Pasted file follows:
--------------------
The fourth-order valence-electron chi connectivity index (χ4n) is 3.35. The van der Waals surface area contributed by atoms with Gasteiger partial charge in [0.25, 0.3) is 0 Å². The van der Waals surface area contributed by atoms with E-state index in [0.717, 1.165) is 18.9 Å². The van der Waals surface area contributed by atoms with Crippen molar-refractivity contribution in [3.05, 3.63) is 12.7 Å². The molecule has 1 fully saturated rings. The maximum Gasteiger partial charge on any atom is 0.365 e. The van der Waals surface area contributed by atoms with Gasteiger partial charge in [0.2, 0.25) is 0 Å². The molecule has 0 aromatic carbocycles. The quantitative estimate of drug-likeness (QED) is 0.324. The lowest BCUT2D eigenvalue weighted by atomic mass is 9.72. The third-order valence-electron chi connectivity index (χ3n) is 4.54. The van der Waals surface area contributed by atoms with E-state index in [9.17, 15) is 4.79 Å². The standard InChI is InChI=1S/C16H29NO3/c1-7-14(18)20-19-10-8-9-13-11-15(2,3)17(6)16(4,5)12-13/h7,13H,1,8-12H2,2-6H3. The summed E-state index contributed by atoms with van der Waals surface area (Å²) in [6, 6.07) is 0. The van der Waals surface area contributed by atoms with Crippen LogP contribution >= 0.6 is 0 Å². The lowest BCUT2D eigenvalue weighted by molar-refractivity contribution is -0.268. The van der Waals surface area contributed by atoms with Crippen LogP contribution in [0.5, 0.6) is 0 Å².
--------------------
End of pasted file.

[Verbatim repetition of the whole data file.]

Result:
The fourth-order valence-electron chi connectivity index (χ4n) is 3.35. The van der Waals surface area contributed by atoms with Gasteiger partial charge in [0.25, 0.3) is 0 Å². The van der Waals surface area contributed by atoms with E-state index in [0.717, 1.165) is 18.9 Å². The van der Waals surface area contributed by atoms with Crippen molar-refractivity contribution in [3.05, 3.63) is 12.7 Å². The molecule has 1 fully saturated rings. The maximum Gasteiger partial charge on any atom is 0.365 e. The van der Waals surface area contributed by atoms with Gasteiger partial charge in [0.2, 0.25) is 0 Å². The molecule has 0 aromatic carbocycles. The quantitative estimate of drug-likeness (QED) is 0.324. The lowest BCUT2D eigenvalue weighted by atomic mass is 9.72. The third-order valence-electron chi connectivity index (χ3n) is 4.54. The van der Waals surface area contributed by atoms with E-state index in [9.17, 15) is 4.79 Å². The standard InChI is InChI=1S/C16H29NO3/c1-7-14(18)20-19-10-8-9-13-11-15(2,3)17(6)16(4,5)12-13/h7,13H,1,8-12H2,2-6H3. The summed E-state index contributed by atoms with van der Waals surface area (Å²) in [6, 6.07) is 0. The van der Waals surface area contributed by atoms with Crippen LogP contribution >= 0.6 is 0 Å². The lowest BCUT2D eigenvalue weighted by molar-refractivity contribution is -0.268. The van der Waals surface area contributed by atoms with Crippen LogP contribution in [0.5, 0.6) is 0 Å².